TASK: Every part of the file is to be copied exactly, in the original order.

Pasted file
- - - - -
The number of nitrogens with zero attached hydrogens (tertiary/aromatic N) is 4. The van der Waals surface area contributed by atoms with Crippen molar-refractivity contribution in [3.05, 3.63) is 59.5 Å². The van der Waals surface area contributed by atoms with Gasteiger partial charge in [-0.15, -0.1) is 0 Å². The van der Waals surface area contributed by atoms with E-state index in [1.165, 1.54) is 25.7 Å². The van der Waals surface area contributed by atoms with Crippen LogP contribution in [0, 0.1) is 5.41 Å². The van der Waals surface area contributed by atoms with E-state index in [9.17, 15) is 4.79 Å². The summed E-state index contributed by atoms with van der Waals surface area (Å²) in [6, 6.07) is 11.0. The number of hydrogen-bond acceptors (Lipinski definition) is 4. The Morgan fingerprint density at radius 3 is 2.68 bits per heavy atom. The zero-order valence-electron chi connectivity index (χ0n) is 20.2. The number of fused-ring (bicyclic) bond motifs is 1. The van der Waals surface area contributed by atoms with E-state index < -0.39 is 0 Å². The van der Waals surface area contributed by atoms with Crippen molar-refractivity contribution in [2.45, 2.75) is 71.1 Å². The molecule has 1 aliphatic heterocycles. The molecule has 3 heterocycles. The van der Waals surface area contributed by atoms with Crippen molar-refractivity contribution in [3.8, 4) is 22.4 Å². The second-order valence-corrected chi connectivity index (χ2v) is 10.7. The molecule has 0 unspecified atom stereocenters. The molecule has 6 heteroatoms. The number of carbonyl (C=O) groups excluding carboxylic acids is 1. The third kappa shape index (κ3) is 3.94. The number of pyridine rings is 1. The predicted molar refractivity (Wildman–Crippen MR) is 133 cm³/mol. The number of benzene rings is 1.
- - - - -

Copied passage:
The number of nitrogens with zero attached hydrogens (tertiary/aromatic N) is 4. The van der Waals surface area contributed by atoms with Crippen molar-refractivity contribution in [3.05, 3.63) is 59.5 Å². The van der Waals surface area contributed by atoms with Gasteiger partial charge in [-0.15, -0.1) is 0 Å². The van der Waals surface area contributed by atoms with E-state index in [1.165, 1.54) is 25.7 Å². The van der Waals surface area contributed by atoms with Crippen LogP contribution in [0, 0.1) is 5.41 Å². The van der Waals surface area contributed by atoms with E-state index in [9.17, 15) is 4.79 Å². The summed E-state index contributed by atoms with van der Waals surface area (Å²) in [6, 6.07) is 11.0. The number of hydrogen-bond acceptors (Lipinski definition) is 4. The Morgan fingerprint density at radius 3 is 2.68 bits per heavy atom. The zero-order valence-electron chi connectivity index (χ0n) is 20.2. The number of fused-ring (bicyclic) bond motifs is 1. The van der Waals surface area contributed by atoms with E-state index < -0.39 is 0 Å². The van der Waals surface area contributed by atoms with Crippen molar-refractivity contribution in [2.45, 2.75) is 71.1 Å². The molecule has 1 aliphatic heterocycles. The molecule has 3 heterocycles. The van der Waals surface area contributed by atoms with Crippen molar-refractivity contribution in [3.8, 4) is 22.4 Å². The second-order valence-corrected chi connectivity index (χ2v) is 10.7. The molecule has 0 unspecified atom stereocenters. The molecule has 6 heteroatoms. The number of carbonyl (C=O) groups excluding carboxylic acids is 1. The third kappa shape index (κ3) is 3.94. The number of pyridine rings is 1. The predicted molar refractivity (Wildman–Crippen MR) is 133 cm³/mol. The number of benzene rings is 1.